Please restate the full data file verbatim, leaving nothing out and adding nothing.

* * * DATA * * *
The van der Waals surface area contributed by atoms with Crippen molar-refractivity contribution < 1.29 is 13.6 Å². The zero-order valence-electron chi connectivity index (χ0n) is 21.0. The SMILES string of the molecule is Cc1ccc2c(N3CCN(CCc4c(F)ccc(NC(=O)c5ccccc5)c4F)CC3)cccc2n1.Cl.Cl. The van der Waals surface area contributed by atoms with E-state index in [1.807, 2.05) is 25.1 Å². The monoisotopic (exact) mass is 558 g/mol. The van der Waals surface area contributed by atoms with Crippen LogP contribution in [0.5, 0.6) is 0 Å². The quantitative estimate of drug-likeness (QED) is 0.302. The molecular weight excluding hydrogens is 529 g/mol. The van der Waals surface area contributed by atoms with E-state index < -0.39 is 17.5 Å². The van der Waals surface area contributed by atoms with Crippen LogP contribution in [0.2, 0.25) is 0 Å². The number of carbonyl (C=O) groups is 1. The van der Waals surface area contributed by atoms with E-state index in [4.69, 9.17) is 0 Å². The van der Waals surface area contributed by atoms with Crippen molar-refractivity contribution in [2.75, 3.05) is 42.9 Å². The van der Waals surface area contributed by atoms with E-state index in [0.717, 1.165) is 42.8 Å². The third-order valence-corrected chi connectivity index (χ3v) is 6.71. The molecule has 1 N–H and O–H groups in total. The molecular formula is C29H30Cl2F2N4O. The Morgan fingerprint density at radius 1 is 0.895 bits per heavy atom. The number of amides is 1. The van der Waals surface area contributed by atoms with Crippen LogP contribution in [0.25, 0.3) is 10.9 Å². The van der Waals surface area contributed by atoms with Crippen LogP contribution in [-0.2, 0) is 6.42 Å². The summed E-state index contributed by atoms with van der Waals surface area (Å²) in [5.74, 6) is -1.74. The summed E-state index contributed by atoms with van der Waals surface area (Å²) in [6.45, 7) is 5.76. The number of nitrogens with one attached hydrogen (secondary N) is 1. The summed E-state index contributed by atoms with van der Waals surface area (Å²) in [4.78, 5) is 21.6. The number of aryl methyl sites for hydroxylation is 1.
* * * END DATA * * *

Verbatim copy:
The van der Waals surface area contributed by atoms with Crippen molar-refractivity contribution < 1.29 is 13.6 Å². The zero-order valence-electron chi connectivity index (χ0n) is 21.0. The SMILES string of the molecule is Cc1ccc2c(N3CCN(CCc4c(F)ccc(NC(=O)c5ccccc5)c4F)CC3)cccc2n1.Cl.Cl. The van der Waals surface area contributed by atoms with E-state index in [1.807, 2.05) is 25.1 Å². The monoisotopic (exact) mass is 558 g/mol. The van der Waals surface area contributed by atoms with Crippen LogP contribution in [0.5, 0.6) is 0 Å². The quantitative estimate of drug-likeness (QED) is 0.302. The molecular weight excluding hydrogens is 529 g/mol. The van der Waals surface area contributed by atoms with E-state index < -0.39 is 17.5 Å². The van der Waals surface area contributed by atoms with Crippen LogP contribution in [0.2, 0.25) is 0 Å². The number of carbonyl (C=O) groups is 1. The van der Waals surface area contributed by atoms with E-state index in [4.69, 9.17) is 0 Å². The van der Waals surface area contributed by atoms with Crippen molar-refractivity contribution in [2.75, 3.05) is 42.9 Å². The van der Waals surface area contributed by atoms with E-state index in [0.717, 1.165) is 42.8 Å². The third-order valence-corrected chi connectivity index (χ3v) is 6.71. The molecule has 1 N–H and O–H groups in total. The molecular formula is C29H30Cl2F2N4O. The Morgan fingerprint density at radius 1 is 0.895 bits per heavy atom. The number of amides is 1. The van der Waals surface area contributed by atoms with Crippen LogP contribution in [0.25, 0.3) is 10.9 Å². The van der Waals surface area contributed by atoms with Crippen LogP contribution in [-0.2, 0) is 6.42 Å². The summed E-state index contributed by atoms with van der Waals surface area (Å²) in [5.74, 6) is -1.74. The summed E-state index contributed by atoms with van der Waals surface area (Å²) in [6.45, 7) is 5.76. The number of nitrogens with one attached hydrogen (secondary N) is 1. The summed E-state index contributed by atoms with van der Waals surface area (Å²) in [4.78, 5) is 21.6. The number of aryl methyl sites for hydroxylation is 1.